Perhaps a reward after all for help in solving 1953 murder

There’s good news in a small item today from the Associated Press, via Fox61:

HARTFORD, Conn. — Connecticut legislators are moving closer to making amends with a Hartford woman who helped in the arrest and conviction of a man nearly 70 years ago.

The House of Representatives on Wednesday voted unanimously in favor of issuing a $3,000 reward that had been denied to the woman. 

She said she had been sexually assaulted by the man as a teenager in 1953, but police did not take her seriously. It wasn’t until an 11-year-old was raped and killed weeks later that police used her tip to arrest Robert Nelson Malm.

Cover of "Girls of Tender Age" by Mary-Ann Tirone Smith.

The governor at the time, John Davis Lodge, had issued a reward in the case. But the girl who had gone to the police was denied it, despite taking the matter to the Connecticut Supreme Court.

The murder of the 11-year-old, Irene Fiederowicz, became the center of a gripping 2006 memoir by a classmate and friend of hers, Mary-Ann Tirone-Smith. Called “Girls of Tender Age,” it gives an intimate account of what it was like to grow up in Hartford during the 1950s–and how the city dealt with (or didn’t deal with) the crime. In other words, it’s highly recommended.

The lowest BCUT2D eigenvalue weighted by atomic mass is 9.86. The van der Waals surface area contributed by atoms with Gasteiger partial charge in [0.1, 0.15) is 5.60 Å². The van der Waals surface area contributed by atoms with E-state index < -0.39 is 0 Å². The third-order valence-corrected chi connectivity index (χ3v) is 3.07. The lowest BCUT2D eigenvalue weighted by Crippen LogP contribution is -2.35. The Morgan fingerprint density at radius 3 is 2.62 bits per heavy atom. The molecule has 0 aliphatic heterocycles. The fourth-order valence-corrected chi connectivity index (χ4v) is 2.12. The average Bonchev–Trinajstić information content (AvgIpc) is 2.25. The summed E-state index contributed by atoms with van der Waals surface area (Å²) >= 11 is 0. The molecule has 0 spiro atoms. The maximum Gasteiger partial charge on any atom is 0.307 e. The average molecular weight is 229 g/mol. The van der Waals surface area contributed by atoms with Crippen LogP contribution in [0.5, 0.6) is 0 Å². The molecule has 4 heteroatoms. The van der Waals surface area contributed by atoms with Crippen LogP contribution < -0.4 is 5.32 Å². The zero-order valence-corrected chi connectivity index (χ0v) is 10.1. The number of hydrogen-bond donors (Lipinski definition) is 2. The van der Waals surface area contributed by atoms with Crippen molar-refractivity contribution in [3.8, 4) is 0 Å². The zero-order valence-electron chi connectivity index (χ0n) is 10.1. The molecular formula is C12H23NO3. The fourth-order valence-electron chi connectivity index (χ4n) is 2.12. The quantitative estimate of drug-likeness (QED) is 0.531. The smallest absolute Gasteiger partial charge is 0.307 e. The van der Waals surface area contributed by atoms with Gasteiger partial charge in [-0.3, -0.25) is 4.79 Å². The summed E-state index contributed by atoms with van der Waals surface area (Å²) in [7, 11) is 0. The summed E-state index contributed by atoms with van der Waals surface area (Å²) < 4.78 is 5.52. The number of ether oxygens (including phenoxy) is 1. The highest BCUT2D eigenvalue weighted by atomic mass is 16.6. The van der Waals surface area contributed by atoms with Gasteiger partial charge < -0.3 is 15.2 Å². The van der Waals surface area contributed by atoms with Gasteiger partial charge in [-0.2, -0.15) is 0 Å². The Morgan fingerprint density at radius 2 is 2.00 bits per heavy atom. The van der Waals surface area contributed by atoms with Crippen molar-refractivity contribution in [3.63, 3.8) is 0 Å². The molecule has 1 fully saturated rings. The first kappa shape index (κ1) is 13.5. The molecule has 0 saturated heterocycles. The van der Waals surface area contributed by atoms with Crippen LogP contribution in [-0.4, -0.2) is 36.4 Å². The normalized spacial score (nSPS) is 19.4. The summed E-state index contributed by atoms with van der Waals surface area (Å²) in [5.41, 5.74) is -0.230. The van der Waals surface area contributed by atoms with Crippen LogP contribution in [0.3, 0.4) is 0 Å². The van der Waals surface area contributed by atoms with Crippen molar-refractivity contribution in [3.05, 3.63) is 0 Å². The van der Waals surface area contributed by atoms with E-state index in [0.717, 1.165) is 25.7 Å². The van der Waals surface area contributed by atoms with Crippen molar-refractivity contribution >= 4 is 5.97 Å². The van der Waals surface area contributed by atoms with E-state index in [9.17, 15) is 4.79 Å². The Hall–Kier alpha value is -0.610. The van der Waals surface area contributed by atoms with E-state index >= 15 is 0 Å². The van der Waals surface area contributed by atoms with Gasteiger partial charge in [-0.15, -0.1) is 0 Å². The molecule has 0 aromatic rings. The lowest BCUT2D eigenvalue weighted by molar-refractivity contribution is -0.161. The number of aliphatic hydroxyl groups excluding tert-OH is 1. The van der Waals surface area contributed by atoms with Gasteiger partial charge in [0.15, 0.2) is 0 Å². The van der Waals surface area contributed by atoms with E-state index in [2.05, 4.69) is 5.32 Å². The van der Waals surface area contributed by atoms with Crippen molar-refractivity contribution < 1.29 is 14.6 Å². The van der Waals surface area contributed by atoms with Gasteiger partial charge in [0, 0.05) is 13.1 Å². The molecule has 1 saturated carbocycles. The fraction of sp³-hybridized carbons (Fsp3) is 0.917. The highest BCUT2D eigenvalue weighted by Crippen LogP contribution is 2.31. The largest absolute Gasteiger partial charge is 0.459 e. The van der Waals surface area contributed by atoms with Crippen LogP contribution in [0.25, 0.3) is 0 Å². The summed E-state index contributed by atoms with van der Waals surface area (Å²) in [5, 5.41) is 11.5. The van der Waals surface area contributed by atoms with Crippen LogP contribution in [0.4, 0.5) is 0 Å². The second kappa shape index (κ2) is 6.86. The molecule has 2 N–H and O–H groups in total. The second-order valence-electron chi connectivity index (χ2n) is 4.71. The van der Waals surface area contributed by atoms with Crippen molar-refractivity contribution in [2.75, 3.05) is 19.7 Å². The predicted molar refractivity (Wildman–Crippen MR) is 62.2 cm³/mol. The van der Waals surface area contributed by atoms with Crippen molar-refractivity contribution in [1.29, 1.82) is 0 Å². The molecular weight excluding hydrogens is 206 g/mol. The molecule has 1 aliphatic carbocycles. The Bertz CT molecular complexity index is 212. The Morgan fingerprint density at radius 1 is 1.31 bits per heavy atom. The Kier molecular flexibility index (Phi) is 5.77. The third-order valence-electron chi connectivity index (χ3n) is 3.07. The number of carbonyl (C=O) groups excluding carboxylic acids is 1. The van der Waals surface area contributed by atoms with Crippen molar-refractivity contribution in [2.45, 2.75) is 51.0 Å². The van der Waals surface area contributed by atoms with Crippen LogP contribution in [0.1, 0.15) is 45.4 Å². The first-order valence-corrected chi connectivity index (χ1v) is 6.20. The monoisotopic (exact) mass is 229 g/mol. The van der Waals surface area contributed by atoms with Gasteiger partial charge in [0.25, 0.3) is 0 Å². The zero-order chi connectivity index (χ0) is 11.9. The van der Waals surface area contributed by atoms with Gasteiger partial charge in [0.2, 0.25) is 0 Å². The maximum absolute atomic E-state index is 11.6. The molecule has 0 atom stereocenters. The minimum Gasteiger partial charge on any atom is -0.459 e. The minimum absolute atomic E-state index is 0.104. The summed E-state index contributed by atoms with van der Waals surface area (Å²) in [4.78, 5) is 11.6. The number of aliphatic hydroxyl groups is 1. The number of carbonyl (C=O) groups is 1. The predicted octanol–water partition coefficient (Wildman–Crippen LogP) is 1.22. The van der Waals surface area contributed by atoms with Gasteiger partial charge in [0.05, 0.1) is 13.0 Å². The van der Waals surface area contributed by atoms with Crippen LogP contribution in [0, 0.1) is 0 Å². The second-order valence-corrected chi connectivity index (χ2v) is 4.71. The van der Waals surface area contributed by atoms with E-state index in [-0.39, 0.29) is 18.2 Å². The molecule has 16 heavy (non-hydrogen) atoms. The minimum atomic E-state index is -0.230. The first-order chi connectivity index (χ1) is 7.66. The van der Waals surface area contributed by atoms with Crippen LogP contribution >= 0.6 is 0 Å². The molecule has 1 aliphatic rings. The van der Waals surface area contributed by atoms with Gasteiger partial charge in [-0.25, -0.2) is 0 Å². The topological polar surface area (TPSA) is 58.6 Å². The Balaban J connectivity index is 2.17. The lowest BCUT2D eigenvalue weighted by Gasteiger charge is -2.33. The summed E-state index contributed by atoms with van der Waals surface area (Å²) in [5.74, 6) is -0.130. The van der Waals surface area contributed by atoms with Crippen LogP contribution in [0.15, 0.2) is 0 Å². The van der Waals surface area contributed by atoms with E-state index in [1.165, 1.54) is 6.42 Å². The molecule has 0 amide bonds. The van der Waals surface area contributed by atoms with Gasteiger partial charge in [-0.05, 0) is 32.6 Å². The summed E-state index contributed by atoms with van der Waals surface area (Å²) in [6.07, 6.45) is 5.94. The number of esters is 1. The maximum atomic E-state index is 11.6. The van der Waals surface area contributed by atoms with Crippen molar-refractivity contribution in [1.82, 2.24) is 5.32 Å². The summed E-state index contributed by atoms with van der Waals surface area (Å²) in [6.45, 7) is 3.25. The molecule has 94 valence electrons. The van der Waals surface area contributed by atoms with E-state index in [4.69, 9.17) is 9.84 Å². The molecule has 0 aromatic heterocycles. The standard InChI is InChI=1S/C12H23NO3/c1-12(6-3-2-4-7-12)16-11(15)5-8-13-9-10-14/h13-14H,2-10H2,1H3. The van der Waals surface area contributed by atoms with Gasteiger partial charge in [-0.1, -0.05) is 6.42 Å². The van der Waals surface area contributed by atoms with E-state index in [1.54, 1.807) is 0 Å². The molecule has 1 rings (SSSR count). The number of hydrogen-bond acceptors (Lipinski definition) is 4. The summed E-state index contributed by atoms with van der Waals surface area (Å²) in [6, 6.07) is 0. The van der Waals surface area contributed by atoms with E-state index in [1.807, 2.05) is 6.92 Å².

Tirone Smith vigorously supports issuing the reward and has been chronicling the legislature’s deliberations on her website. She details the “appalling” rationale that Raymond Baldwin and his fellow Connecticut Supreme Court justices used to deny the claim:

[Baldwin] determined that an offer of a reward was a contract, no different from a business contract. Since the reward—the contract—was dated after [the teenager] had given the police the details of the crime against her, and one day after she picked Malm out of a line-up, Baldwin ruled she did not claim the reward in response to the offer; the offer hadn’t been made yet.

Later, in denying another appeal, Baldwin used the occasion to denigrate the girl and her family for even seeking the reward. According to Tirone-Smith, he berated her “for not appreciating that her consolation should not come from a reward, but from her public duty, which according to him, [was] an obligation.”